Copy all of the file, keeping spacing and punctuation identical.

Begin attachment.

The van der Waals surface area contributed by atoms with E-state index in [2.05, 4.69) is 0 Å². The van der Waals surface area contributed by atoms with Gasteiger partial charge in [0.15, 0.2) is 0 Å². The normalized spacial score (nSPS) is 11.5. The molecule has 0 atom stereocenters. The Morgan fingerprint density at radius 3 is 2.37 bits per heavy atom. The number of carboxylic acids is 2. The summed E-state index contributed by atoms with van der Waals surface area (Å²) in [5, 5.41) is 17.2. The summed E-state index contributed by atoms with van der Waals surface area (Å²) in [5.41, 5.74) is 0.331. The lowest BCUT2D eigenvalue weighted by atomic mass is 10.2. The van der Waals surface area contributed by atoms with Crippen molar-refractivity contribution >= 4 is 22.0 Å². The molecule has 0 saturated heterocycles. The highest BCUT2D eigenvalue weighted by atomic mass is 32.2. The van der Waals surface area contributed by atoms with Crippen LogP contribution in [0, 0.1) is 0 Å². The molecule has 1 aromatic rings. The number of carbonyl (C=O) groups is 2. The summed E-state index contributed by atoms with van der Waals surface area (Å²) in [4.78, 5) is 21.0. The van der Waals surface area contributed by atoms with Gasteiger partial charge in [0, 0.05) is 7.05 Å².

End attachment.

The van der Waals surface area contributed by atoms with E-state index in [2.05, 4.69) is 0 Å². The van der Waals surface area contributed by atoms with Gasteiger partial charge in [0.15, 0.2) is 0 Å². The normalized spacial score (nSPS) is 11.5. The molecule has 0 atom stereocenters. The Morgan fingerprint density at radius 3 is 2.37 bits per heavy atom. The number of carboxylic acids is 2. The summed E-state index contributed by atoms with van der Waals surface area (Å²) in [5, 5.41) is 17.2. The summed E-state index contributed by atoms with van der Waals surface area (Å²) in [5.41, 5.74) is 0.331. The lowest BCUT2D eigenvalue weighted by atomic mass is 10.2. The van der Waals surface area contributed by atoms with Crippen molar-refractivity contribution >= 4 is 22.0 Å². The molecule has 0 saturated heterocycles. The highest BCUT2D eigenvalue weighted by atomic mass is 32.2. The van der Waals surface area contributed by atoms with Crippen LogP contribution in [0, 0.1) is 0 Å². The molecule has 1 aromatic rings. The number of carbonyl (C=O) groups is 2. The summed E-state index contributed by atoms with van der Waals surface area (Å²) in [4.78, 5) is 21.0. The van der Waals surface area contributed by atoms with Gasteiger partial charge in [0, 0.05) is 7.05 Å².